The debate about vaccine efficacy and the need for third shots has intensified in recent weeks, with countries seeing a rise in coronavirus cases among vaccinated people. Tracking the most popular data journalism stories on Twitter from August 23 to 29, using NodeXL mapping and our own human curation, we found a thread by Financial Times journalist John Burn-Murdoch exploring what we know so far about the long-term effects of immunizations. In this edition, we also look into the pandemic’s impact on the global female workforce from The Washington Post, an investigation into teen pregnancies in Peru by OjoPúblico, and a live tracker of German election polls by Reuters.
Foreign Aid Cuts
The UK is cutting aid spending for overseas programs. But research suggests some of the countries that benefit the most from UK-backed projects are becoming more unstable. Data analysis by the Guardian examined the scale of the UK’s foreign aid spending, revealing that African countries received the largest share of funding in 2019. The paper highlights that the cuts could have an economic impact, leading to political fragility and increased violence.
A Crackdown in Myanmar
Seven months after the military coup in Myanmar that sparked mass pro-democracy protests, security forces are continuing a crackdown on dissent. As many as 1,000 people have been killed, according to data analyzed by Reuters and provided by the Assistance Association for Political Prisoners, a nonprofit that tracks arrests and deaths. Many have been killed during demonstrations. The Reuters team produced a visual piece to tell the story of seven victims and used the AAPP data to paint a detailed picture of civilian deaths.
Vaccines: How Long Does Immunity Last?
Reports suggesting the efficacy of COVID-19 vaccines wanes over time have raised concerns around the world. In a thread on Twitter, The Financial Times’ John Burn-Murdoch explores the available data on the most popular vaccines. He notes that the reason behind one’s immunity falling may not be due solely to a vaccine’s fading potency, but to such factors as being exposed to the virus multiple times over a longer period.
A New Wave in China
The highly contagious Delta variant has fueled a new coronavirus wave in China, prompting the government to respond with strict border control measures, mass testing, and new local lockdowns. The South China Morning Post used data on accumulated cases between July 19 and August 20 to illustrate how this new wave spread through the country, with clusters traced back to two places — an airport in Nanjing in eastern China, and a hospital in Henan province, north of Wuhan.
A Setback For Women and Work
The pandemic has been particularly damaging to women in the workforce. Around the world, 54 million of them lost their jobs in the first year of the global health crisis, setting back years of progress. To find out how this happened, The Washington Post gathered data from Peru, Thailand, and France to look at how pandemic lockdowns caused millions of women to lose their jobs. Two takeaways: many women have poor job security, and they are also disproportionately represented in the hospitality, retail, and food service sectors that were devastated by the lockdowns.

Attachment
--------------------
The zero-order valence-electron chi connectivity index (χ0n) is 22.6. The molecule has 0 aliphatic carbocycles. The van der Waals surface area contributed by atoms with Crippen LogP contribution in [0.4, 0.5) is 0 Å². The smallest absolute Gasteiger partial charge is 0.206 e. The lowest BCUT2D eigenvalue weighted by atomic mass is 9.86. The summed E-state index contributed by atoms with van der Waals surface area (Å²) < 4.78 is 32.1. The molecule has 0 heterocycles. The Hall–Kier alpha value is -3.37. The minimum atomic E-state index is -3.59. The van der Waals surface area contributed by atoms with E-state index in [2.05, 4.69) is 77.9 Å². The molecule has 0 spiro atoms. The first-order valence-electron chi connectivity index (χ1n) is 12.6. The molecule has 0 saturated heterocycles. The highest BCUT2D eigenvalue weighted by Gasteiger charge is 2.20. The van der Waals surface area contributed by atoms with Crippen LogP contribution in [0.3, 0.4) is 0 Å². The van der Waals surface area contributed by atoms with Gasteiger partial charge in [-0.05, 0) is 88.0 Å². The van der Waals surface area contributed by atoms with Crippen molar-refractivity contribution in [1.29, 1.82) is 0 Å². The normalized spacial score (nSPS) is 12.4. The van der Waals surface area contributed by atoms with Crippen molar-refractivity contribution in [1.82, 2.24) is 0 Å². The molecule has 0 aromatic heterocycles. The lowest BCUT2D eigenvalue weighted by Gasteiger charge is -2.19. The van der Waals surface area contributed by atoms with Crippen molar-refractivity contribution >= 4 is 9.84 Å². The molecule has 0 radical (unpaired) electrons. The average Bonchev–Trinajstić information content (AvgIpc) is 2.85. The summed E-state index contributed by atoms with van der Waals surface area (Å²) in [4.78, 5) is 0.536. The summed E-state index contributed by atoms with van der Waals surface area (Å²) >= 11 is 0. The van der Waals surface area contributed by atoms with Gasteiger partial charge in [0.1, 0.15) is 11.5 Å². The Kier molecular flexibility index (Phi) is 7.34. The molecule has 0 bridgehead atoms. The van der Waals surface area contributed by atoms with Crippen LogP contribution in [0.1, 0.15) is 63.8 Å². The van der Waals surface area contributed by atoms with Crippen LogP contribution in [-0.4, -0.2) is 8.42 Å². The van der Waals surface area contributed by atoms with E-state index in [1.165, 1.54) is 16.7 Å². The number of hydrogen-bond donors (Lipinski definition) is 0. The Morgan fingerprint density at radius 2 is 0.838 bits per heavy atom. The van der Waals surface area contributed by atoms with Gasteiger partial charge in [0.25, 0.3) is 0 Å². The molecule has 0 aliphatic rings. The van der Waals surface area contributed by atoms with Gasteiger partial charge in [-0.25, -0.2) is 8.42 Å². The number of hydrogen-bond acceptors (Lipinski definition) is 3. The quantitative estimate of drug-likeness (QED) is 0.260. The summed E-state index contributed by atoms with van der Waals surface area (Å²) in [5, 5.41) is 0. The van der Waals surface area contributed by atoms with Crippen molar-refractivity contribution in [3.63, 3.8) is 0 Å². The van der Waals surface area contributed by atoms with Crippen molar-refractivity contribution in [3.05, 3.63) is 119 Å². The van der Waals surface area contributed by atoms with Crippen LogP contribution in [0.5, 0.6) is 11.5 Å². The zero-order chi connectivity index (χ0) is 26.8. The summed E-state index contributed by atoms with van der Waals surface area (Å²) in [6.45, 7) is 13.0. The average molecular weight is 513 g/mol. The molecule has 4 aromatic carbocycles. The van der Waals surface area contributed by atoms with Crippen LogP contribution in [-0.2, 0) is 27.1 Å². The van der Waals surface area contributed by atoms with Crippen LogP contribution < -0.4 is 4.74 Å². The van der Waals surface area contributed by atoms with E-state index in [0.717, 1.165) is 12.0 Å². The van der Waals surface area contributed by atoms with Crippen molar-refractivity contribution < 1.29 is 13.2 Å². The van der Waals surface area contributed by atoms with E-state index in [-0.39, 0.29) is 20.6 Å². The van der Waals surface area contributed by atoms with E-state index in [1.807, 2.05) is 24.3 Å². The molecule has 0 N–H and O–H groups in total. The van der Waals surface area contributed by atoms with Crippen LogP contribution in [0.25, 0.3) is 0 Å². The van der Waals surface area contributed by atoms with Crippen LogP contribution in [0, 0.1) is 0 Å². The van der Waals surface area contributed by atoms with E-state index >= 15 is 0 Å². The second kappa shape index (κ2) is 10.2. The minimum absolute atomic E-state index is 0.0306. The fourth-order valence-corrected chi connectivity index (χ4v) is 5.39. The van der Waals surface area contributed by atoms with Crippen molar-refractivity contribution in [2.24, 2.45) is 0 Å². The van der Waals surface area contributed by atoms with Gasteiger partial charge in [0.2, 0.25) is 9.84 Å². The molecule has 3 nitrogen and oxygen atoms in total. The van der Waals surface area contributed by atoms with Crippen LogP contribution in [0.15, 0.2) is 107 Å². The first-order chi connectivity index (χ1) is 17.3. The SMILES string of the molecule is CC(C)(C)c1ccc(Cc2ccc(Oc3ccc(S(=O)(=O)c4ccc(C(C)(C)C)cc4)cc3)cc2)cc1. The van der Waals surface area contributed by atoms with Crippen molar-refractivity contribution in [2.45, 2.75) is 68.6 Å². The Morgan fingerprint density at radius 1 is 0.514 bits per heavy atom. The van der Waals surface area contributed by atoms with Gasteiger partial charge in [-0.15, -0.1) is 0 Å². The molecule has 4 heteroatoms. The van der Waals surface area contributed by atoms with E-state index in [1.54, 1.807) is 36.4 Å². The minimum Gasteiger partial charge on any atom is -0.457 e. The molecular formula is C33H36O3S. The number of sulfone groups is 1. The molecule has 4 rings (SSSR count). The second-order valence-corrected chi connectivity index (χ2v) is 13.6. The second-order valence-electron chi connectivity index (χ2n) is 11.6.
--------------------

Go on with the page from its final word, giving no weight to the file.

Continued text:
Britain’s Wealth Gap
The pandemic is also amplifying wealth inequality in London and other regions in the UK. While millions of people were unemployed or put on furlough during the pandemic, others have benefitted from rising property prices. Bloomberg looked into the reasons behind inequality in a country where million-pound apartments sit alongside food banks.
In Peru, an adolescent becomes a mother every eight minutes, and 15% of teen mothers under the age of 19 will experience a second pregnancy during their adolescence. Other countries in the region such as Guatemala, Colombia, Bolivia, and Brazil are experiencing a similar trend. An investigation by GIJN member OjoPúblico analyzed data from the United Nations Population Fund and other sources to explore how adolescent birth is deepening the cycle of poverty and limiting opportunities for young mothers.
This month, German voters go to the polls to choose a successor to long-standing chancellor Angela Merkel, who has held the position for 16 years. Reuters created a live dashboard following the latest polls with short profiles of each party and information about potential coalitions. The latest figures show Germany’s oldest party and the main center-left force, the Social Democratic Party (SPD), passing the traditionally Catholic conservative bloc of which Merkel’s Christian Democratic Union (CDU) plays a central role.
The Price of Going Green
Living “green” is promoted as a way to protect the environment and ensure a sustainable future for our planet. But it can also be expensive, which puts off many people who simply can’t afford eco-friendly products. The Kontinentalist, a site that tells “simple, powerful data stories about Asia,” looked into the cost of sustainable living in Singapore and the challenges created by the high prices of various household goods.
From extreme droughts to deadly floods, the contrasting effects of climate change can be seen across the land mass of the United States. The New York Times used data from the National Oceanic and Atmospheric Administration to create a map showing how people living in the eastern half of America are experiencing vastly different — and wetter — weather conditions than their compatriots in the west.
Peter Georgiev is GIJN’s social media and engagement editor. Previously, he was part of NBC News’ investigative unit in New York. He also worked as a correspondent for Bulgarian National Television and his reporting has been published by the Guardian, Deutsche Welle, and other international outlets.